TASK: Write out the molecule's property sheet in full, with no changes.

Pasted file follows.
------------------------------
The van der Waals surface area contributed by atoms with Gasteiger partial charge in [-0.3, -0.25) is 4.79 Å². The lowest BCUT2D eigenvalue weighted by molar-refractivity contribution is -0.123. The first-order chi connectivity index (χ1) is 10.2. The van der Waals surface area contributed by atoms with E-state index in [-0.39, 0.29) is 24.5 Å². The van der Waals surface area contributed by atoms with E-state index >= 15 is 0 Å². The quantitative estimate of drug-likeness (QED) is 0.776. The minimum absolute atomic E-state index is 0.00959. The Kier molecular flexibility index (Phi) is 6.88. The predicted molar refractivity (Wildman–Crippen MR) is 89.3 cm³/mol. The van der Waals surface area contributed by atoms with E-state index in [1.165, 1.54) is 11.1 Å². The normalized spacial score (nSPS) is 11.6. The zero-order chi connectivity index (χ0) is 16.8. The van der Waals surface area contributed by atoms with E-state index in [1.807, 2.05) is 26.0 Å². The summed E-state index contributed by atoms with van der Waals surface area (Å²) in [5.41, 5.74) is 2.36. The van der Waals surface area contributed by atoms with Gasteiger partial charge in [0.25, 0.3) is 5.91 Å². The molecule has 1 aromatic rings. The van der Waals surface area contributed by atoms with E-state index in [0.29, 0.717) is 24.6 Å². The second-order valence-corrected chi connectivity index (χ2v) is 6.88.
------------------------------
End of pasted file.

The van der Waals surface area contributed by atoms with Gasteiger partial charge in [-0.3, -0.25) is 4.79 Å². The lowest BCUT2D eigenvalue weighted by molar-refractivity contribution is -0.123. The first-order chi connectivity index (χ1) is 10.2. The van der Waals surface area contributed by atoms with E-state index in [-0.39, 0.29) is 24.5 Å². The van der Waals surface area contributed by atoms with E-state index >= 15 is 0 Å². The quantitative estimate of drug-likeness (QED) is 0.776. The minimum absolute atomic E-state index is 0.00959. The Kier molecular flexibility index (Phi) is 6.88. The predicted molar refractivity (Wildman–Crippen MR) is 89.3 cm³/mol. The van der Waals surface area contributed by atoms with E-state index in [1.165, 1.54) is 11.1 Å². The normalized spacial score (nSPS) is 11.6. The zero-order chi connectivity index (χ0) is 16.8. The van der Waals surface area contributed by atoms with E-state index in [1.807, 2.05) is 26.0 Å². The summed E-state index contributed by atoms with van der Waals surface area (Å²) in [5.41, 5.74) is 2.36. The van der Waals surface area contributed by atoms with Gasteiger partial charge in [0.25, 0.3) is 5.91 Å². The molecule has 1 aromatic rings. The van der Waals surface area contributed by atoms with E-state index in [0.29, 0.717) is 24.6 Å². The second-order valence-corrected chi connectivity index (χ2v) is 6.88.